Aug 15, 2007
If confirmed, this will be the first time official armed units of a sovereign state are included in the list of banned terrorist groups.
The classification would allow the US to target the force's finances.
The US has repeatedly accused Iran of destabilising Iraq and Afghanistan, blaming the Revolutionary Guards for supplying and training insurgents.
There are currently 42 organisations on the state department's list of foreign terrorist organisations.
They include al-Qaeda, the Lebanese militant group Hezbollah and the Palestinian groups Hamas and Islamic Jihad, as well as Sri Lanka's Tamil Tigers and the Basque separatist group Eta.
Administration officials told the BBC and US media that the decision to list the Revolutionary Guards was close to being announced.
The move was intended to increase the pressure on Iran amid growing concern in Washington that Tehran is funding and supporting insurgents in Iraq and the Taleban in Afghanistan, as well as groups such as Hezbollah, the officials said.
The BBC's Jonathan Beale, in Washington, says the US views the Guard Corps as a state within a state, which has tentacles in business activities and is involved in Iran's nuclear programme.
Analysts were divided as to what effect the listing would have.
The terror designation "might pass in the States, but it will be resisted very strongly in countries where companies are making money with Iran", like France and Germany, Mahan Abedin, director of research at London's Centre for the Study of Terrorism, told the Associated Press agency.
But Rasool Nasisi, a Middle East analyst at Strayer University, told AFP agency: "The move would have tremendous implications... [it] is going to limit their trade with the outside the world".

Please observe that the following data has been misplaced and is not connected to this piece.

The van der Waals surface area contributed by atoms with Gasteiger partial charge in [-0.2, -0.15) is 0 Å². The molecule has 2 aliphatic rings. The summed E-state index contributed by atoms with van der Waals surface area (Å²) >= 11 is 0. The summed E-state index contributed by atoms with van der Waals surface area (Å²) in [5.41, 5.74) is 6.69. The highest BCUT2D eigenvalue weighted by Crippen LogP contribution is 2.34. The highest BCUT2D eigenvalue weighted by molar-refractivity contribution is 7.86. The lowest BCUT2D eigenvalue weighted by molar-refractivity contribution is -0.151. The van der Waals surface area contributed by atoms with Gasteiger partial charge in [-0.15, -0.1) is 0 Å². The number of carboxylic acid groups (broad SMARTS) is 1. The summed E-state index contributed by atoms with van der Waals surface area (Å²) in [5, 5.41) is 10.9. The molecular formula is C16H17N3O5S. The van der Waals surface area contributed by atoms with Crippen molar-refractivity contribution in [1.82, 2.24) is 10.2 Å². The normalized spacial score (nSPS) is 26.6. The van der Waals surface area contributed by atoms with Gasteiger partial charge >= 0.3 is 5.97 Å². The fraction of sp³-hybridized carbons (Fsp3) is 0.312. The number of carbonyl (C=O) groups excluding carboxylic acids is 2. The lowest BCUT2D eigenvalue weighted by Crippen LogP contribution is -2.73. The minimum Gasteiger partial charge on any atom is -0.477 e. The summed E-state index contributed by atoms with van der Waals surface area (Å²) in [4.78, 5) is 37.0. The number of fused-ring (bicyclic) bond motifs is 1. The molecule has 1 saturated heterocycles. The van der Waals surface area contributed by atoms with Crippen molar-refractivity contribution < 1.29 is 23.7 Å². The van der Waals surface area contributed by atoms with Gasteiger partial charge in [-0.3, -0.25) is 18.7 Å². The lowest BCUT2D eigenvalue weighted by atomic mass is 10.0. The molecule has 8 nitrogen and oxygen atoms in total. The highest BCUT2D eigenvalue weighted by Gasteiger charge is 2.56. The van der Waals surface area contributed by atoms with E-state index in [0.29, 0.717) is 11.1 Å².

Iranian MP Heshmatollah Falahatpisheh said if the US went ahead with its plans it would "meet with a very serious reaction from the Islamic Republic of Iran. This will further strengthen the Guards Corps".
Secretary of State Condoleezza Rice was behind the move to add the Guards to the list, the New York Times reported.
Ms Rice has championed a diplomatic approach to relations with Iran over the past 12 months.
But she was said to have backed the plan after progress on tougher sanctions against Iran over its nuclear programme by the UN Security Council became bogged down, the Times said.
Speaking at a news conference last week, President George W Bush hinted at a tougher stance against the Revolutionary Guards, accusing them of meddling across the Middle East.
"When we catch you playing a non-constructive role, there will be a price to pay," Mr Bush said.
The BBC News website's world affairs correspondent, Paul Reynolds, says the unanswered question is whether the new American move would be another step on a path to a military strike against Iran's nuclear facilities.
The Revolutionary Guards force was established after the Islamic revolution toppled the Shah and brought hard-line clerics to power in Iran in 1979.
It is estimated to have 125,000 active members, and operates separately from Iran's main armed forces, boasting its own ground forces, navy, air force, intelligence and special forces capability.